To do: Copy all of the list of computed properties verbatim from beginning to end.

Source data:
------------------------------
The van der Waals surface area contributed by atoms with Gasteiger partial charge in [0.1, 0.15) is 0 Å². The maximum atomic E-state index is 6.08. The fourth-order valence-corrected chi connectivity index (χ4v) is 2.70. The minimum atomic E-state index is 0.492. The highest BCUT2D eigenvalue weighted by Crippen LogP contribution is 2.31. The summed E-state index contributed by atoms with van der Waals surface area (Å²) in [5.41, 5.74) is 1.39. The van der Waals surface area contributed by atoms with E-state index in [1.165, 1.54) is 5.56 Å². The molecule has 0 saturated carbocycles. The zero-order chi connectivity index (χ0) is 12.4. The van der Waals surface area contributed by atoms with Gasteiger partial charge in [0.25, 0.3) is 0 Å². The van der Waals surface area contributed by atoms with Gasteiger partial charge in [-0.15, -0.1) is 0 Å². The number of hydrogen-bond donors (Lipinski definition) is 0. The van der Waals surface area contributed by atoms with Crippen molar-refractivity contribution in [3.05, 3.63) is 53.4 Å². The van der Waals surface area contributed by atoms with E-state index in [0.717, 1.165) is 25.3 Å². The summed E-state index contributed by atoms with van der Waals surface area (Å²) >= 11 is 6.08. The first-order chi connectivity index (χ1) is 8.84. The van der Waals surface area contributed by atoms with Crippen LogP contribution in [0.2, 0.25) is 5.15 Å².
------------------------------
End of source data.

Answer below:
The van der Waals surface area contributed by atoms with Gasteiger partial charge in [0.1, 0.15) is 0 Å². The maximum atomic E-state index is 6.08. The fourth-order valence-corrected chi connectivity index (χ4v) is 2.70. The minimum atomic E-state index is 0.492. The highest BCUT2D eigenvalue weighted by Crippen LogP contribution is 2.31. The summed E-state index contributed by atoms with van der Waals surface area (Å²) in [5.41, 5.74) is 1.39. The van der Waals surface area contributed by atoms with E-state index in [1.165, 1.54) is 5.56 Å². The molecule has 0 saturated carbocycles. The zero-order chi connectivity index (χ0) is 12.4. The van der Waals surface area contributed by atoms with Gasteiger partial charge in [0.25, 0.3) is 0 Å². The van der Waals surface area contributed by atoms with Gasteiger partial charge in [-0.15, -0.1) is 0 Å². The number of hydrogen-bond donors (Lipinski definition) is 0. The van der Waals surface area contributed by atoms with Crippen molar-refractivity contribution in [3.05, 3.63) is 53.4 Å². The van der Waals surface area contributed by atoms with E-state index in [0.717, 1.165) is 25.3 Å². The summed E-state index contributed by atoms with van der Waals surface area (Å²) >= 11 is 6.08. The first-order chi connectivity index (χ1) is 8.84. The van der Waals surface area contributed by atoms with Crippen LogP contribution in [0.2, 0.25) is 5.15 Å².